Finally, the Covid19 virus has caused the cap rates and participation rate for the uncapped option to drop for every policy out there. This is a reaction to the economy crashing and market variance going ballistic. It was nice that none of the clients I have talked to were worried about it, and most thought as I do that once we get the economy back moving the cap rates/participation rates would go back up.

Finally, a comment on the 8.52% my client has gotten inside her policy. I regularly check these out for my long term policies and this is marginally higher than the average I have looked at. The range for long term policies seems to be 7.8% to 8.8%. Note these are actual returns, not illustrated ones.

Got some TIME on my hands……COVID19, March 27, 2020

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In the past I have been unwilling to go beyond posting about financial ideas on this blog.

But, the COVID19 panic has given me much more time to post.  So, I will post, trying to be as apolitical as possible.

The governor of Vermont (a Republican for all you who don’t know) has canceled the school year.  My son is a High School senior at a school in Vermont. He is devastated. At first when he got a 3 week vacation he was pretty happy, but now realizing he won’t get closure with his friends he is pretty upset.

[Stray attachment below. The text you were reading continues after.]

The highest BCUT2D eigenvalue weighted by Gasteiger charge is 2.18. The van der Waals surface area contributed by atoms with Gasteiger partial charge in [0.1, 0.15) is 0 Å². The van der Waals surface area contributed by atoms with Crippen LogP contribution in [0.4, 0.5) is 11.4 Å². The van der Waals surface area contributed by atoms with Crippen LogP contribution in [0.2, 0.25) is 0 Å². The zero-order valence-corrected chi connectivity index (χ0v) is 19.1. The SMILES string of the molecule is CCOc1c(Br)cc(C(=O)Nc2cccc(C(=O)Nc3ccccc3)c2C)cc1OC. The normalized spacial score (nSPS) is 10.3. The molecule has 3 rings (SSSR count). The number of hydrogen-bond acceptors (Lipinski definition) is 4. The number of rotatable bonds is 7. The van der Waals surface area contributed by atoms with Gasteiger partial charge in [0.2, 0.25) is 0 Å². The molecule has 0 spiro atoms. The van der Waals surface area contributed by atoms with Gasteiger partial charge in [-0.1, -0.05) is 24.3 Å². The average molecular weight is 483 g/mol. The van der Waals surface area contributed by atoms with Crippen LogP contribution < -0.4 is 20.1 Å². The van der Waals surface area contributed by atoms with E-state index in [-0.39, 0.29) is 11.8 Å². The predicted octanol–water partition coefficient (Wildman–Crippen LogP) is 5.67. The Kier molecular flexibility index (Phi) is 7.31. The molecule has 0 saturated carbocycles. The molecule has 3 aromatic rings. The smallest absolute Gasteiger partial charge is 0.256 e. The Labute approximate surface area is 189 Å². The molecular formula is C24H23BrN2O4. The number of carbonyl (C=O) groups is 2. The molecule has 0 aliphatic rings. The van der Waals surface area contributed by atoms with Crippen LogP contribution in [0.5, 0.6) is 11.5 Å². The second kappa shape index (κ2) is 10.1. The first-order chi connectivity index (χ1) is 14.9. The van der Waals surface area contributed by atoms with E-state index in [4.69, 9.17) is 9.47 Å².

So, why close schools for 3 months?  Yea, I know all about the “curve” and the modeling.

Two news items have caught my attention.

First, an Italian Medical Scientist who advised the government of Italy made a few comments on the death rate in Italy:

“According to Prof Walter Ricciardi, scientific adviser to Italy’s minister of health, the country’s mortality rate is far higher due to demographics – the nation has the second oldest population worldwide – and the manner in which hospitals record deaths.

“The age of our patients in hospitals is substantially older – the median is 67, while in China it was 46,” Prof Ricciardi says. “So essentially the age distribution of our patients is squeezed to an older age and this is substantial in increasing the lethality.”

But Prof Ricciardi added that Italy’s death rate may also appear high because of how doctors record fatalities.

“The way in which we code deaths in our country is very generous in the sense that all the people who die in hospitals with the coronavirus are deemed to be dying of the coronavirus.

“On re-evaluation by the National Institute of Health, only 12 per cent of death certificates have shown a direct causality from coronavirus, while 88 per cent of patients who have died have at least one pre-morbidity – many had two or three,” he says.”


The first part is mostly known.  But think about the fact that 12% of the recorded COVID19 deaths are directly from the virus?????

Here is a little personal story: